Mission is still on for a 2018 launch date.
The National Aeronautics and Space Administration (NASA) was considering ending its InSight robotic Mars mission due to all the problems with the mission that has led to several launch delays and postponements, but the decision has been made to re-schedule the launch for May of 2018, according to space.com.
The latest issue with the mission was a leak in a vacuum chamber surrounding a key instrument, which was constructed by the French space agency, CNES. The launch was planned for March of this year, but was delayed by the leak that could not be fixed in time to meet the launch window deadlines. The two planets only align favorably for missions every 26 months.
NASA is now targeting a May 5, 2018 launch date and John Grunsfeld, associate administrator for NASA’s Science Mission Directorate in Washington, said they were excited to be back on the path for the launch. He added the understanding of the interior of Mars has been a long-standing goal of scientists for decades.
The robotic probe will arrive on the Red Planet around November 26 of 2018, if all goes well with the plan, and once there, it will begin to gather data from the interior of the planet that is expected to provide information about the structure and formation of rocky planets like Mars.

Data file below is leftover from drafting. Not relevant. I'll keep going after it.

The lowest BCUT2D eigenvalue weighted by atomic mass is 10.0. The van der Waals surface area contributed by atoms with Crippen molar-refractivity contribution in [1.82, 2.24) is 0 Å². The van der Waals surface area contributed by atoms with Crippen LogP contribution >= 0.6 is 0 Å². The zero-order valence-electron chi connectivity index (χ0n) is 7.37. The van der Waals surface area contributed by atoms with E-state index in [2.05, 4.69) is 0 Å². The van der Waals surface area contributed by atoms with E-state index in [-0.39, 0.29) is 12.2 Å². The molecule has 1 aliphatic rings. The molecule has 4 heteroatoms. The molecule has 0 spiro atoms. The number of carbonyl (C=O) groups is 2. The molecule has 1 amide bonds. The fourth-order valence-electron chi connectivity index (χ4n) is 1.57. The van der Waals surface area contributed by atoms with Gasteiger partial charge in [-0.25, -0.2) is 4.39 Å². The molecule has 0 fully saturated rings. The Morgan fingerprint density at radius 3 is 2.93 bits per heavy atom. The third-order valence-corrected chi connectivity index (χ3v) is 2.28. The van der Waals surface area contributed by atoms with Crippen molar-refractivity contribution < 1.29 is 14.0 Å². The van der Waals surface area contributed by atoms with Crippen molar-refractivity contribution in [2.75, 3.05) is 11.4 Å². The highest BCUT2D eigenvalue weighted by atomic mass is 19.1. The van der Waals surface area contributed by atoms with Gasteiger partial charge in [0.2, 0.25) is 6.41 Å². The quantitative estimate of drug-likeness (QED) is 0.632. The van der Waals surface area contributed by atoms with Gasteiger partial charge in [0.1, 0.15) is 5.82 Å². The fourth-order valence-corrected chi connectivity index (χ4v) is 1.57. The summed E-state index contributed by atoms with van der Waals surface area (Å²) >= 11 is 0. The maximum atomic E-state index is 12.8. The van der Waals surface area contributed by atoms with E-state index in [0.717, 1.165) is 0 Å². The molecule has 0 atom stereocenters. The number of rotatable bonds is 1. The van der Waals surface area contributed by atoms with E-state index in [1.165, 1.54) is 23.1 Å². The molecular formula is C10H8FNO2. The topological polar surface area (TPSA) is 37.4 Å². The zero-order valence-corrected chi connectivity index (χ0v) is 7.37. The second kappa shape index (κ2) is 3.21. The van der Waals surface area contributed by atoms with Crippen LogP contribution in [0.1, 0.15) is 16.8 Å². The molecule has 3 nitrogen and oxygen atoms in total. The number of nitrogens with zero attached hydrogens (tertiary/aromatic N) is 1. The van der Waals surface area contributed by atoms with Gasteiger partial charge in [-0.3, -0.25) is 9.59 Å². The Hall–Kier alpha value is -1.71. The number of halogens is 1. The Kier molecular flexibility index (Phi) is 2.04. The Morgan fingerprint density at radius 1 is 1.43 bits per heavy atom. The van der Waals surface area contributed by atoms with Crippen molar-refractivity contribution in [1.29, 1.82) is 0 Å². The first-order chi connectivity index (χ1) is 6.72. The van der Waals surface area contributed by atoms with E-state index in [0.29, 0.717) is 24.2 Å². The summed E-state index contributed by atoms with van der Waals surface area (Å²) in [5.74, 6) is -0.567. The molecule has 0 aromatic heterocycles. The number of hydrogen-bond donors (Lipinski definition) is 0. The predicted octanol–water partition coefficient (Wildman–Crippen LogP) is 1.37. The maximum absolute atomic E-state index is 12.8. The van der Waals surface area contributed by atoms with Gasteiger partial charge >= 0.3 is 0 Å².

One of the major concerns with the program and all the delays is the cost of the project, that was capped at $675 million. With the problems already experienced, the agency has spent over $525 million on the mission to this point. NASA says they don’t know exactly how much more it will cost to fund the mission, but the agency says it expects to have an estimate by August of this year, as soon as arrangements have been made with the launch providers.
NASA’s Jet Propulsion Laboratory in Pasadena, California, is working on a replacement chamber for the one that failed in the last attempt, and the French agency CNES will coordinate the installation of the testing instrument into the new chamber.
European and Russian space agencies plan to launch a methane-sniffing Mars orbiter next week from Baikonur Cosmodrome in Kazakhstan.